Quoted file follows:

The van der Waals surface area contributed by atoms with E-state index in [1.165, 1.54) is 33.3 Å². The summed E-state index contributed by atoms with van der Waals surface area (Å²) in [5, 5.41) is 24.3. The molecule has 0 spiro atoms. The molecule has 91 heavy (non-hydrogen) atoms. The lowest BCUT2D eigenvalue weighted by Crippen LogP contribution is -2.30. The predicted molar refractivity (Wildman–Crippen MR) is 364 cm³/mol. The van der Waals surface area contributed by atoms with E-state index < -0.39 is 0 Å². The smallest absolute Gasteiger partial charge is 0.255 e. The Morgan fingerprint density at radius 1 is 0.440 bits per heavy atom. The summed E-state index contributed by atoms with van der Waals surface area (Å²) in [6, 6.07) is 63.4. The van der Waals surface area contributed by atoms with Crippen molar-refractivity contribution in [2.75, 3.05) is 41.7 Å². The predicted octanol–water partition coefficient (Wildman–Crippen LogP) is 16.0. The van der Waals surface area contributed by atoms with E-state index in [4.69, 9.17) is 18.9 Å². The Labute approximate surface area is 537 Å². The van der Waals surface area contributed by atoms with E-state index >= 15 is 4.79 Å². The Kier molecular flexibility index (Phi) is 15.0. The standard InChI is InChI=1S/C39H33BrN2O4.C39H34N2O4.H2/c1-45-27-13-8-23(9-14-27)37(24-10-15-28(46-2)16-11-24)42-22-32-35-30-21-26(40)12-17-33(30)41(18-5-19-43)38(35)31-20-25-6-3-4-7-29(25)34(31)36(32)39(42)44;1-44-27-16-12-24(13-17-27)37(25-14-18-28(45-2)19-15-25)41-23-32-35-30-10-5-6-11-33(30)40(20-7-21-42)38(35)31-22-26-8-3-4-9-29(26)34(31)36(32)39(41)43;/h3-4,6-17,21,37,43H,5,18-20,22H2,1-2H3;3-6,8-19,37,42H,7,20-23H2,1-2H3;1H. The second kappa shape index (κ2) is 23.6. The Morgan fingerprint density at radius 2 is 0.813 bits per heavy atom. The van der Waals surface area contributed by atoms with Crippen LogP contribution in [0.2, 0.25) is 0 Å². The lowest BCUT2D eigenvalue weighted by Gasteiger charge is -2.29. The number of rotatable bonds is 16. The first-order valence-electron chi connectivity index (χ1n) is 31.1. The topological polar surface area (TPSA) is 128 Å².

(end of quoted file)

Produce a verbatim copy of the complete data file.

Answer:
The van der Waals surface area contributed by atoms with E-state index in [1.165, 1.54) is 33.3 Å². The summed E-state index contributed by atoms with van der Waals surface area (Å²) in [5, 5.41) is 24.3. The molecule has 0 spiro atoms. The molecule has 91 heavy (non-hydrogen) atoms. The lowest BCUT2D eigenvalue weighted by Crippen LogP contribution is -2.30. The predicted molar refractivity (Wildman–Crippen MR) is 364 cm³/mol. The van der Waals surface area contributed by atoms with E-state index < -0.39 is 0 Å². The smallest absolute Gasteiger partial charge is 0.255 e. The Morgan fingerprint density at radius 1 is 0.440 bits per heavy atom. The summed E-state index contributed by atoms with van der Waals surface area (Å²) in [6, 6.07) is 63.4. The van der Waals surface area contributed by atoms with Crippen molar-refractivity contribution in [2.75, 3.05) is 41.7 Å². The predicted octanol–water partition coefficient (Wildman–Crippen LogP) is 16.0. The van der Waals surface area contributed by atoms with E-state index in [4.69, 9.17) is 18.9 Å². The Labute approximate surface area is 537 Å². The van der Waals surface area contributed by atoms with E-state index >= 15 is 4.79 Å². The Kier molecular flexibility index (Phi) is 15.0. The standard InChI is InChI=1S/C39H33BrN2O4.C39H34N2O4.H2/c1-45-27-13-8-23(9-14-27)37(24-10-15-28(46-2)16-11-24)42-22-32-35-30-21-26(40)12-17-33(30)41(18-5-19-43)38(35)31-20-25-6-3-4-7-29(25)34(31)36(32)39(42)44;1-44-27-16-12-24(13-17-27)37(25-14-18-28(45-2)19-15-25)41-23-32-35-30-10-5-6-11-33(30)40(20-7-21-42)38(35)31-22-26-8-3-4-9-29(26)34(31)36(32)39(41)43;/h3-4,6-17,21,37,43H,5,18-20,22H2,1-2H3;3-6,8-19,37,42H,7,20-23H2,1-2H3;1H. The second kappa shape index (κ2) is 23.6. The Morgan fingerprint density at radius 2 is 0.813 bits per heavy atom. The van der Waals surface area contributed by atoms with Crippen LogP contribution in [0.2, 0.25) is 0 Å². The lowest BCUT2D eigenvalue weighted by Gasteiger charge is -2.29. The number of rotatable bonds is 16. The first-order valence-electron chi connectivity index (χ1n) is 31.1. The topological polar surface area (TPSA) is 128 Å².